It’s Time to Revisit Screen Time!

March 5, 2017

screentime photo

By Janet Puderbaugh, MS, OTR/L

When it comes to the latest statistics on screen time and children, the numbers are truly unsettling. Researchers say that some preschoolers spend an average of four hours a day watching television or other types of digital screens, and school-age kids an unbelievable seven hours per day! According to pediatricians and psychologists, too much screen time is detrimental to young developing brains: it can diminish their ability to concentrate, develop empathy, read social cues and limit their vocabulary.

Screen Time vs. Books
Recent research published by Northern Arizona University indicated that children who played with electronic toys in in-home studies used fewer adult words and demonstrated greatly reduced verbal participation between parent and children when compared to  children who played with traditional toys or books.

The authors note that the results demonstrated that the largest and most consistent differences in verbal exchange occurred when children were exposed to electronic toys rather than books, followed by exposure to electronic toys rather than traditional toys, These findings highlight the importance that reading books to young children plays in their language development.

Screen Time & ASD
Children with autism spectrum disorders (ASD) are uniquely more vulnerable to various brain-related impacts of screen time and are prone to developing hyperarousal and dysregulation when exposed to too much of it. According to Dr. Victoria L. Dunckley in Psychology Today, children with autism may experience more negative effects and are less able to recover from them when it comes to screen time exposure, because their brains are more sensitive and less resilient.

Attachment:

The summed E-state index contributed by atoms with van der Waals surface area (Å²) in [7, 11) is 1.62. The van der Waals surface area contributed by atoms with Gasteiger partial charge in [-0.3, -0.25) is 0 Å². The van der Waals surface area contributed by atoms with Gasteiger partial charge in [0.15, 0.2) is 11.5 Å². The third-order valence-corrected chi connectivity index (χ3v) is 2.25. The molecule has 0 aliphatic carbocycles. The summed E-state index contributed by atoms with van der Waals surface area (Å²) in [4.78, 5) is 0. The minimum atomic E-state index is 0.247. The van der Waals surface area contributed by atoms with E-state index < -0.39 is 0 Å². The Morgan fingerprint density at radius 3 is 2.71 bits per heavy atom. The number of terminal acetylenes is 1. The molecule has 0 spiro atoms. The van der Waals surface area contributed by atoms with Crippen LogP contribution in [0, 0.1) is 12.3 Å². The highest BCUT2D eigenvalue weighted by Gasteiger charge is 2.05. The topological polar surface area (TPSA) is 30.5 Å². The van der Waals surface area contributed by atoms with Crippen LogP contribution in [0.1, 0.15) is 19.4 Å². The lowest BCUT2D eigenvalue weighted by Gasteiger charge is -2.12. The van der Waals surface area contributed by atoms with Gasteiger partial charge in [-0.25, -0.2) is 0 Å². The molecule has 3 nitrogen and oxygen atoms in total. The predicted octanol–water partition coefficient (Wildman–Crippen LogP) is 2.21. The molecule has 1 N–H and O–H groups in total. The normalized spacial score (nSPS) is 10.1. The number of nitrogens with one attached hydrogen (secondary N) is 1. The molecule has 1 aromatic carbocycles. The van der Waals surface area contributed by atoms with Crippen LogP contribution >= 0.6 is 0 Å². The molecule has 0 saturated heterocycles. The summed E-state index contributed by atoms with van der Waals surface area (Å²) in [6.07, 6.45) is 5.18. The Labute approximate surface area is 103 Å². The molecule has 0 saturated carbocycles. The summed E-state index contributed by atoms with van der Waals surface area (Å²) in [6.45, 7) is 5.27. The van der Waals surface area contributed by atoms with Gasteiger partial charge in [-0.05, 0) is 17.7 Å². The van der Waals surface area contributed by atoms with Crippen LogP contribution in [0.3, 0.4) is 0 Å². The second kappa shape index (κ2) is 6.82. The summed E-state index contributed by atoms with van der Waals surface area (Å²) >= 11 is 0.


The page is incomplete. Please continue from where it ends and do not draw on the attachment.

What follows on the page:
New Guidelines

The American Academy of Pediatrics just put out some new guidelines regarding children and screen time we’d like to share:

  • Track how much time your child spends each day with a screened device to give yourself a “wake up call.” This means TV, computer, and all mobile device time– iPads and phones included.
  • Implement a “no screen” policy during family dining time and other designated times throughout each day.
  • Keep screens out of children’s bedrooms.
  • Eliminate screen time 1-2 hours before bedtime.
  • Serve as a good example… put your device away whenever you can, especially during the agreed upon family “no screen time.”
  • Be firm with your limits and rules regarding screen time.

In the new screen-time guidelines for children, the American Academy of Pediatrics recommends the following:

  • Toddlers younger than 18 months old should avoid screen media entirely unless they are video-chatting with relatives.
  • Parents of children aged 18 months to 24 months should watch educational shows and apps with their kids. These resources can be used as tools to help children learn.
  • Young children between 2 and 5 years of age should get no more than one hour of screen time each day.
    Parents should interact with young children while they are watching a show or using a device.
  • Children 6 and older should be monitored while using electronic devices. Parents should ensure that screen time doesn’t affect children’s sleep, or their social and physical activities.
  • Certain times of day and locations in the home should be designated as “media-free” zones. All electronic devices should be off or not used in these areas.
  • Parents should have an ongoing dialogue with their children about online citizenship and safety.

Non-Screen Activities

We’ve provided ideas in the past about ways to limit screen time with your children, and here are some additional screen-free activity ideas:

  • Reading with your child
  • Listening to music together
  • Playing imaginary games like house, school, store, tea parties and dress up
  • Building with blocks and Legos
  • Playing with dolls, stuffed animals, race cars, trains, and dinosaurs
  • Making crafts, using chalk, blowing bubbles
  • Doing puzzles and playing board games

For older children:

  • Journaling
  • Reading
  • Volunteering
  • Outdoor activities – shooting baskets, jump rope, bike riding
  • Crafts – Bracelet making, scrapbooking, painting, adult coloring books
  • Card games

Sounds like fun, right?

Here at Milestones, know we are here to support you and your efforts regarding limiting screen time for your children!

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